Duke Energy reports around 8-thousand customers in Western North Carolina were without power at 10 Thursday morning after the remnants of Hurricane Irma passed through the region early Tuesday. Most customers who do not have power may not get it restored until Friday evening. A spokesperson for Duke says many of the remaining outages are spread out over a wide area and are very small, which is slowing the utility's progress. Falling trees and branches which damaged Duke equipment are to blame for many of the remaining outages. Counties hit hardest by the storm and resulting outages are Buncombe, Jackson, Macon, and Henderson Counties. North Carolina Governor Roy Cooper visit the Cashiers area Wednesday afternoon to examine recovery efforts there. He said WNC is not a region used to dealing with hurricanes, and said the response by authorities to Irma were good. Cooper added he will seek federal disaster funds, but was not sure if they would be made available. “We'll look to see what available resources that there are. I know that FEMA right now is strained with what is happening in Florida and Texas, and we're concerned about our recovery money from Hurricane Matthew", the governor said while in Cashiers. "Obviously, we will be looking for ways to help, particularly with debris removal.”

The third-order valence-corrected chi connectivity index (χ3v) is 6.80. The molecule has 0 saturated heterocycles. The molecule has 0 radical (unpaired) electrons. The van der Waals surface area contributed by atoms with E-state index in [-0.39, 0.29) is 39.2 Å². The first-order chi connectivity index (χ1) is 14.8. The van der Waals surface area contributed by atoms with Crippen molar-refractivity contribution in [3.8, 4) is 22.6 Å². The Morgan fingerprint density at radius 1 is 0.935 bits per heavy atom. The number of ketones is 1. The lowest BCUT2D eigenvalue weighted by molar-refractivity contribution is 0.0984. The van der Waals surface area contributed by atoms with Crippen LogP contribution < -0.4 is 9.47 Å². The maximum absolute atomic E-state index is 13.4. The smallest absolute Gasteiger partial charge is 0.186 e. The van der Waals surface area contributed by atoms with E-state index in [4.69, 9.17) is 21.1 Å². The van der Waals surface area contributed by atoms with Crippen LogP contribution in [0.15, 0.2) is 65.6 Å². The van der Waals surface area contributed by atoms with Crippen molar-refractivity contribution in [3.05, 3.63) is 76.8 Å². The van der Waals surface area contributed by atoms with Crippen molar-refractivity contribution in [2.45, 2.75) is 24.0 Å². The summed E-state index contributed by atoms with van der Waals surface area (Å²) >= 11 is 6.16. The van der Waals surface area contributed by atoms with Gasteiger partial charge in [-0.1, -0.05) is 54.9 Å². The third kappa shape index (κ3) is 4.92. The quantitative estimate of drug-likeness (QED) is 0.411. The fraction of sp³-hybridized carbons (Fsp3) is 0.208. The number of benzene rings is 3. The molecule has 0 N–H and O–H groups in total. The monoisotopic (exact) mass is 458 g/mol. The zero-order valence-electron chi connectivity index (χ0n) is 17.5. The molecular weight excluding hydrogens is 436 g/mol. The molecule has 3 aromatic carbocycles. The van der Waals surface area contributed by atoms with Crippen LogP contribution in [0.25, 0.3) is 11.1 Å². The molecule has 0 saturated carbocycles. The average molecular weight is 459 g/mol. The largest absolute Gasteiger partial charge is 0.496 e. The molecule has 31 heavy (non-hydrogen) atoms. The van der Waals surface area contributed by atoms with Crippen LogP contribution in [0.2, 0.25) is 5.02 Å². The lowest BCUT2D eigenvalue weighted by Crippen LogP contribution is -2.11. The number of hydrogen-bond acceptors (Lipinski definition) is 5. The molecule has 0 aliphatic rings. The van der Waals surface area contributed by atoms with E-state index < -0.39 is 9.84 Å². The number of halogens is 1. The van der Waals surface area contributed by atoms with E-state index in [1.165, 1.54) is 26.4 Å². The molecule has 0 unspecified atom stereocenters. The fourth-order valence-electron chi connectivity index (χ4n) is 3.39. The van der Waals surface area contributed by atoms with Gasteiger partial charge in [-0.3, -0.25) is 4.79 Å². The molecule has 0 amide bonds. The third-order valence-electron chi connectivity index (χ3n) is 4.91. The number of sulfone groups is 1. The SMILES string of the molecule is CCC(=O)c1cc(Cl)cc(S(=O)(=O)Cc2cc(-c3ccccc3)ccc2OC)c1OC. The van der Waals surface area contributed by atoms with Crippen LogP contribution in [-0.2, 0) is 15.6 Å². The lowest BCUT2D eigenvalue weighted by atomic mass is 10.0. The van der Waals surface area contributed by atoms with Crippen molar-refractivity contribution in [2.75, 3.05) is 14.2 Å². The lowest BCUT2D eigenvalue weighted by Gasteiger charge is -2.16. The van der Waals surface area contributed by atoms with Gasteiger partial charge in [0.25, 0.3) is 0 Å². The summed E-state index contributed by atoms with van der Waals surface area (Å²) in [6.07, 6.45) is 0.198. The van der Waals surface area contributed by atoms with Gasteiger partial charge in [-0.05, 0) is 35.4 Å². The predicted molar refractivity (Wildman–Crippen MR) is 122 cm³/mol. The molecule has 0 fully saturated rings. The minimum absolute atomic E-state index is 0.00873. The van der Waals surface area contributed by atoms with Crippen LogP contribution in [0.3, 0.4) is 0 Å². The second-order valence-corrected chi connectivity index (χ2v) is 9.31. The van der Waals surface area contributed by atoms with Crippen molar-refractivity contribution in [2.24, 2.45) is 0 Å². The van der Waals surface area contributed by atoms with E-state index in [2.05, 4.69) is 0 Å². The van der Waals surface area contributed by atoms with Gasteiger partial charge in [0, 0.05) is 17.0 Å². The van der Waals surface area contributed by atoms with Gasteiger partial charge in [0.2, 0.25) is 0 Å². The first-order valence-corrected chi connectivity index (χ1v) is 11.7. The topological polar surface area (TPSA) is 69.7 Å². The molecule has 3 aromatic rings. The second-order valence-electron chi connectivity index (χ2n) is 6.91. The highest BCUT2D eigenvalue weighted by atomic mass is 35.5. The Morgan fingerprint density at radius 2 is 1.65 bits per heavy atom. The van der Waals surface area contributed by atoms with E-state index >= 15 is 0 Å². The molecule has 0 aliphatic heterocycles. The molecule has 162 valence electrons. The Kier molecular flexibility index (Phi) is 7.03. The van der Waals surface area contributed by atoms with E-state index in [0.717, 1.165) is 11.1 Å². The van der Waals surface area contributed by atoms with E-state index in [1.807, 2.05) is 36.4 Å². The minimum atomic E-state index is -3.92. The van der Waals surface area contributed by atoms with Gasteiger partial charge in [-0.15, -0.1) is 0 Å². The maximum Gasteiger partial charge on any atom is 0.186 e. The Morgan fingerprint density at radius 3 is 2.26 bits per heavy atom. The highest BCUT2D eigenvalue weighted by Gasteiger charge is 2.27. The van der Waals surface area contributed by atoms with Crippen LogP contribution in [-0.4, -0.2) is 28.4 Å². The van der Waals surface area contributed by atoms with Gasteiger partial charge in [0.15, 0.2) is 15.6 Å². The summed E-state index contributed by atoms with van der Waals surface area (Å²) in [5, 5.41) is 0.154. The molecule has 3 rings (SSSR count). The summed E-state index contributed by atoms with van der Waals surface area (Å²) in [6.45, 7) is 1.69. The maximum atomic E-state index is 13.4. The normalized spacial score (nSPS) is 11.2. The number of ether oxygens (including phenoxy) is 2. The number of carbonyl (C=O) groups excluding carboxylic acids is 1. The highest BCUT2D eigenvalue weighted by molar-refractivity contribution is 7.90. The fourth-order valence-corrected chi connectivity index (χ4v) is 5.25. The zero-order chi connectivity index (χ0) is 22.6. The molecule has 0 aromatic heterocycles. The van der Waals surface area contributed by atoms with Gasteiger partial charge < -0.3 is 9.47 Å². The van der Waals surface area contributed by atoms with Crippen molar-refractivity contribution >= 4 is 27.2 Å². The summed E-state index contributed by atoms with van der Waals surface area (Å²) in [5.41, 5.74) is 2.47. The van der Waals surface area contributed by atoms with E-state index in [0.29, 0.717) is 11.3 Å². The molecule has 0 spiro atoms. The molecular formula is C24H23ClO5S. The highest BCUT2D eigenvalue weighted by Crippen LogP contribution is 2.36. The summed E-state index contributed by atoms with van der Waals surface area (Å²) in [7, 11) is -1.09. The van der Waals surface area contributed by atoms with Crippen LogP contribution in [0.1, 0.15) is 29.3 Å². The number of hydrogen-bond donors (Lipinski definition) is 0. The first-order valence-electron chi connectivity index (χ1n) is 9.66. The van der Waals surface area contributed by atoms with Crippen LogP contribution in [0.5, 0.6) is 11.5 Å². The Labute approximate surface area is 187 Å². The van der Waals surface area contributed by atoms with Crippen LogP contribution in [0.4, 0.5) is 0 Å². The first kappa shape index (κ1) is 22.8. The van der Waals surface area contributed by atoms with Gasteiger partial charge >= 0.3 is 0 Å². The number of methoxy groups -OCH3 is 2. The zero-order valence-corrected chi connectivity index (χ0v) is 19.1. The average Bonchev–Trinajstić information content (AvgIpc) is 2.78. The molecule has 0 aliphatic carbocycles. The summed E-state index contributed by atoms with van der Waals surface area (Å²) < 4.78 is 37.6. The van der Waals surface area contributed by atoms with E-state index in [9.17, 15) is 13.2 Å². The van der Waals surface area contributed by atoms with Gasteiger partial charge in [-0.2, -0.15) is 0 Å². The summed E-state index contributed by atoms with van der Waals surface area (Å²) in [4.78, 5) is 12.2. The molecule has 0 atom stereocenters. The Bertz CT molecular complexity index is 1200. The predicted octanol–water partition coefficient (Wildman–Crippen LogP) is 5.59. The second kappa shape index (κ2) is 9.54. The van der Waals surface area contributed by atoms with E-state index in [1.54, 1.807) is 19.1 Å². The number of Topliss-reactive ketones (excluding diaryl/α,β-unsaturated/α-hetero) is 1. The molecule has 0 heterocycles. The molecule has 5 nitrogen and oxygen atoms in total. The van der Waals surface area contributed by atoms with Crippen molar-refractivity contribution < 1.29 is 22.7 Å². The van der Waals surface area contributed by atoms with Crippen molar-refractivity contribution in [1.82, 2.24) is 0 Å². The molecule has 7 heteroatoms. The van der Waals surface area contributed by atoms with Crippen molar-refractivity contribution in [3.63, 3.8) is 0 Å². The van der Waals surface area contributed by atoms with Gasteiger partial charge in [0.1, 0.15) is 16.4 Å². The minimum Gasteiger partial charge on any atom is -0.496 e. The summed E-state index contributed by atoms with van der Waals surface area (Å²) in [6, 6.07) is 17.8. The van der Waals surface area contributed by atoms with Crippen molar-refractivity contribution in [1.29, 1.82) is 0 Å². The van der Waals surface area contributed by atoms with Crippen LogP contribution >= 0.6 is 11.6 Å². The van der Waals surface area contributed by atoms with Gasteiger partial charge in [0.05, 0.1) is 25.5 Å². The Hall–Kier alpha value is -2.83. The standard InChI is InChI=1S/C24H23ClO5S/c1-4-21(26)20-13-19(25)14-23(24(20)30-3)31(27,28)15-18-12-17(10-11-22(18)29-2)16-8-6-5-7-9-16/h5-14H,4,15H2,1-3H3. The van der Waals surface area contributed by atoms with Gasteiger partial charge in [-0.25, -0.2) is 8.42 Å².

Rainfall totals varied wildly for WNC. The city of Asheville received around an inch according to the Community Collaborative Rain, Hail, & Snow Network (CoCoRaHS). It's website shows areas in northeastern Henderson County, southeastern Buncombe County, and central Yancey County received over 5 inches of rain. One collection site used by CoCoRaHS in Yancey County reported 8 inches of rain falling in the Pisgah National Forest near Mt. Mitchell. To the west, rainfall was between 1 and 2 inches in Jackson and Macon Counties.